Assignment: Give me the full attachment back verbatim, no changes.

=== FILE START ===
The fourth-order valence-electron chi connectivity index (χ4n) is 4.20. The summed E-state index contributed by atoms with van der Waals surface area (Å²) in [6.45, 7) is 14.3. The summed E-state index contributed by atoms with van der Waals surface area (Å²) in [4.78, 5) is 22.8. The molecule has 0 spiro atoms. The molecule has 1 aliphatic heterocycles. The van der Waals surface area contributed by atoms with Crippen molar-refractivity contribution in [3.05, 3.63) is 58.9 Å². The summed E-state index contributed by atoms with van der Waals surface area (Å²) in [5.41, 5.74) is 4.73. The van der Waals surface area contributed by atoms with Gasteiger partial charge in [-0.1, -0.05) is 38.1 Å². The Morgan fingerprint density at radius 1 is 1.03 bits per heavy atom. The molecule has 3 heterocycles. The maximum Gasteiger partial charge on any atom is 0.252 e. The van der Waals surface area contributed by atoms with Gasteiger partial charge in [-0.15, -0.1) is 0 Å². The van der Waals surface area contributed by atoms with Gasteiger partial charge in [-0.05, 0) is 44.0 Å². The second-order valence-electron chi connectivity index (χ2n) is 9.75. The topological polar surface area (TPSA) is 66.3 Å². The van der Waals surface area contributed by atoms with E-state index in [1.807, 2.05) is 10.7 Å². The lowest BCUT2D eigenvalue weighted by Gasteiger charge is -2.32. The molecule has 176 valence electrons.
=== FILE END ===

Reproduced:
The fourth-order valence-electron chi connectivity index (χ4n) is 4.20. The summed E-state index contributed by atoms with van der Waals surface area (Å²) in [6.45, 7) is 14.3. The summed E-state index contributed by atoms with van der Waals surface area (Å²) in [4.78, 5) is 22.8. The molecule has 0 spiro atoms. The molecule has 1 aliphatic heterocycles. The van der Waals surface area contributed by atoms with Crippen molar-refractivity contribution in [3.05, 3.63) is 58.9 Å². The summed E-state index contributed by atoms with van der Waals surface area (Å²) in [5.41, 5.74) is 4.73. The van der Waals surface area contributed by atoms with Gasteiger partial charge in [-0.1, -0.05) is 38.1 Å². The Morgan fingerprint density at radius 1 is 1.03 bits per heavy atom. The molecule has 3 heterocycles. The maximum Gasteiger partial charge on any atom is 0.252 e. The van der Waals surface area contributed by atoms with Gasteiger partial charge in [-0.15, -0.1) is 0 Å². The van der Waals surface area contributed by atoms with Gasteiger partial charge in [-0.05, 0) is 44.0 Å². The second-order valence-electron chi connectivity index (χ2n) is 9.75. The topological polar surface area (TPSA) is 66.3 Å². The van der Waals surface area contributed by atoms with E-state index in [1.807, 2.05) is 10.7 Å². The lowest BCUT2D eigenvalue weighted by Gasteiger charge is -2.32. The molecule has 176 valence electrons.